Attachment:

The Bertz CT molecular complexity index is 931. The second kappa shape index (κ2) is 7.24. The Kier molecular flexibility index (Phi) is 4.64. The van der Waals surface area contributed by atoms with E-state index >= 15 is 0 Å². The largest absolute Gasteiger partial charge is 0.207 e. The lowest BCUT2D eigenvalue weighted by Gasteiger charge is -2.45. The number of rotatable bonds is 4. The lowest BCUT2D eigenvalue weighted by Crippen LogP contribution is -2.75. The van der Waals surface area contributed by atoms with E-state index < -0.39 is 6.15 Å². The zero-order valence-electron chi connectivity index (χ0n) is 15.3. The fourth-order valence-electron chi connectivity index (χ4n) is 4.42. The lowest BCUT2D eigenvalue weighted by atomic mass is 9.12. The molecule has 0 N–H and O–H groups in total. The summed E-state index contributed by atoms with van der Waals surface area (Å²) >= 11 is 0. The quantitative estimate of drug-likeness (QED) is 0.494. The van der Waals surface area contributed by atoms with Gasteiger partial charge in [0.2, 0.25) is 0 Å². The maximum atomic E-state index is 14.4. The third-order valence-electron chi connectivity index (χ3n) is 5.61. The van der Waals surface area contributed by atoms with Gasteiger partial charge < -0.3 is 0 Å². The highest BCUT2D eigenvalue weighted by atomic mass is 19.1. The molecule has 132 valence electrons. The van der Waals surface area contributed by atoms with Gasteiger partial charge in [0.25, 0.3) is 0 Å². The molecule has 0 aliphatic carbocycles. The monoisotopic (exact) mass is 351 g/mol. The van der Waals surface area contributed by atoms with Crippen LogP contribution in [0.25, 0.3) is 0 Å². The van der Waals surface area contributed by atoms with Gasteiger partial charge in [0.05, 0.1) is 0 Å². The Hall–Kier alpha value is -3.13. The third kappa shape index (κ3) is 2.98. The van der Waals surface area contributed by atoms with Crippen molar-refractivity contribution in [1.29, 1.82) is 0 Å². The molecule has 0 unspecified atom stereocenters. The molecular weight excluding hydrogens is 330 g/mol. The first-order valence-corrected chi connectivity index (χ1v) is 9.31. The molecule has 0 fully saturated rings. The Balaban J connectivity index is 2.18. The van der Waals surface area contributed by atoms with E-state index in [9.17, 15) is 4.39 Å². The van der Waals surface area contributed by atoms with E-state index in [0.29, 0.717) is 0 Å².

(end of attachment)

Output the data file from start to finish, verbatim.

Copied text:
The Bertz CT molecular complexity index is 931. The second kappa shape index (κ2) is 7.24. The Kier molecular flexibility index (Phi) is 4.64. The van der Waals surface area contributed by atoms with E-state index >= 15 is 0 Å². The largest absolute Gasteiger partial charge is 0.207 e. The lowest BCUT2D eigenvalue weighted by Gasteiger charge is -2.45. The number of rotatable bonds is 4. The lowest BCUT2D eigenvalue weighted by Crippen LogP contribution is -2.75. The van der Waals surface area contributed by atoms with E-state index < -0.39 is 6.15 Å². The zero-order valence-electron chi connectivity index (χ0n) is 15.3. The fourth-order valence-electron chi connectivity index (χ4n) is 4.42. The lowest BCUT2D eigenvalue weighted by atomic mass is 9.12. The molecule has 0 N–H and O–H groups in total. The summed E-state index contributed by atoms with van der Waals surface area (Å²) >= 11 is 0. The quantitative estimate of drug-likeness (QED) is 0.494. The van der Waals surface area contributed by atoms with Gasteiger partial charge in [0.2, 0.25) is 0 Å². The maximum atomic E-state index is 14.4. The third-order valence-electron chi connectivity index (χ3n) is 5.61. The van der Waals surface area contributed by atoms with Gasteiger partial charge < -0.3 is 0 Å². The highest BCUT2D eigenvalue weighted by atomic mass is 19.1. The molecule has 132 valence electrons. The van der Waals surface area contributed by atoms with Gasteiger partial charge in [0.25, 0.3) is 0 Å². The molecule has 0 aliphatic carbocycles. The monoisotopic (exact) mass is 351 g/mol. The van der Waals surface area contributed by atoms with Crippen LogP contribution in [0.25, 0.3) is 0 Å². The van der Waals surface area contributed by atoms with Gasteiger partial charge in [0.05, 0.1) is 0 Å². The Hall–Kier alpha value is -3.13. The third kappa shape index (κ3) is 2.98. The van der Waals surface area contributed by atoms with Crippen molar-refractivity contribution in [1.29, 1.82) is 0 Å². The molecule has 0 unspecified atom stereocenters. The molecular weight excluding hydrogens is 330 g/mol. The first-order valence-corrected chi connectivity index (χ1v) is 9.31. The molecule has 0 fully saturated rings. The Balaban J connectivity index is 2.18. The van der Waals surface area contributed by atoms with E-state index in [9.17, 15) is 4.39 Å². The van der Waals surface area contributed by atoms with E-state index in [0.29, 0.717) is 0 Å².